• inner ear development;
  • gene expression profiling;
  • human and mouse genome projects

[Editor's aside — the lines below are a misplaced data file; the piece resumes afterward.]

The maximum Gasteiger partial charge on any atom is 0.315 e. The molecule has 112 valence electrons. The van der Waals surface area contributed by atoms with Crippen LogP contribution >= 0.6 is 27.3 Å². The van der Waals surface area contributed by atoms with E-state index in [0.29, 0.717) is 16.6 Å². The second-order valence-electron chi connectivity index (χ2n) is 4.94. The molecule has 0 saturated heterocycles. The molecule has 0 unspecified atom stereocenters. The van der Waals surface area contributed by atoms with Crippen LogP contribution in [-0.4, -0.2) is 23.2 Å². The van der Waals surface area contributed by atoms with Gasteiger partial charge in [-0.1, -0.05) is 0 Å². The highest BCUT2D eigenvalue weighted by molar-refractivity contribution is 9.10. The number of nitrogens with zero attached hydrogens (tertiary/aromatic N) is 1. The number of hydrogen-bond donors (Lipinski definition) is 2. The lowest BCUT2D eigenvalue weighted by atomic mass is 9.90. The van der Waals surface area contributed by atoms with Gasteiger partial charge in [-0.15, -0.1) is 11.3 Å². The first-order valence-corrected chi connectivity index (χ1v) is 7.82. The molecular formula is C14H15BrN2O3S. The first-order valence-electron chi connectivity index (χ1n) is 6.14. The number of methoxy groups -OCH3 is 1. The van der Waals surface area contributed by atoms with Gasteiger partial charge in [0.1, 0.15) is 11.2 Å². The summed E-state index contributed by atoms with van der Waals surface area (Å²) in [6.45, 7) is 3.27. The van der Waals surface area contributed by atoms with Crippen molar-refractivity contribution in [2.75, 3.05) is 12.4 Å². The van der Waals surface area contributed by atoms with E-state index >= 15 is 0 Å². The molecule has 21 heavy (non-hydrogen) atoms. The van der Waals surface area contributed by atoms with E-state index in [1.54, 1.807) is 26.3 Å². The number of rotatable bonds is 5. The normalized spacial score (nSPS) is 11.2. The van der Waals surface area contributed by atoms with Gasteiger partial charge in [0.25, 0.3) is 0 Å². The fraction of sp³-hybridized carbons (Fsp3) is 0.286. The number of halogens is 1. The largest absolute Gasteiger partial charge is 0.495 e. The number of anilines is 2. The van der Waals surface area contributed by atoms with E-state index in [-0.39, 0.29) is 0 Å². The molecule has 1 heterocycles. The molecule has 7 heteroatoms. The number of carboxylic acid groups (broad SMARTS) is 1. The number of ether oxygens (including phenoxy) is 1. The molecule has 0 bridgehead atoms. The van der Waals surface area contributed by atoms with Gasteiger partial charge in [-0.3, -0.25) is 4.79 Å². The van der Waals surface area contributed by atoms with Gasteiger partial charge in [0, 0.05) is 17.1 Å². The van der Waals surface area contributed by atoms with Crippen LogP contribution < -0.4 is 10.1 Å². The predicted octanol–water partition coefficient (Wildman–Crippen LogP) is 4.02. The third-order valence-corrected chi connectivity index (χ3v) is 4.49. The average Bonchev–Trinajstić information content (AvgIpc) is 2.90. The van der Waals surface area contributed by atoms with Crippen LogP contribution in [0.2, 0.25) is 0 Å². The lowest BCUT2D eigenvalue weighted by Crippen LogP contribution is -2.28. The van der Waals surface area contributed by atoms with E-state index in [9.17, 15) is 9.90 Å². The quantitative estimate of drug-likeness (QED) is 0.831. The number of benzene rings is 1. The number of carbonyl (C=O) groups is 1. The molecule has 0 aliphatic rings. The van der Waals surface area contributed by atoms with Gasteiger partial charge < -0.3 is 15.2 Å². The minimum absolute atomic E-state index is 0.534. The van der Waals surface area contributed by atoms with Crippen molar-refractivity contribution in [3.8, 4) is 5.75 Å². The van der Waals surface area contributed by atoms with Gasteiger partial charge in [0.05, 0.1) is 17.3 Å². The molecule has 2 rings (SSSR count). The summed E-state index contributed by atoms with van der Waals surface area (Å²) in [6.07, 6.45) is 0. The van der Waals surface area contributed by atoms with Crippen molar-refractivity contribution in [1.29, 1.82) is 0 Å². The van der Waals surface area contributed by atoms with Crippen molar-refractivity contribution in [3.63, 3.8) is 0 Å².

Understanding the development of the inner ear requires knowing the spatial and temporal pattern of gene expression, and the functions of those gene products. In the last decade, hearing research has benefited tremendously from the progress of the human and mouse genome projects, as amply illustrated by the identification of many deafness genes in both human and mouse. However, the sheer amount of information generated from the genome project has far outpaced the rate at which it is utilized. Microarray technology offers a means to quantify the expression level of transcripts at a whole-genome scale. Cross-tissue comparisons will identify genes unique to the inner ear, which will expedite the identification of new deafness genes. Microdissection and subtraction after ablation of cell types can reveal genes expressed in certain cells, such as hair cells. Expression profiling of both inner ear and other tissues, under a variety of conditions (such as during development, with drug treatment or in knock-out animals), can be used for cluster analysis to group genes of similar expression. Coexpression can suggest functional pathways and interactions between known genes, and can identify new genes in a structure or pathway. In this review we give examples for both transcription factors and cochlear structures. © 2002 Wiley Periodicals, Inc. J Neurobiol 53: 276–285, 2002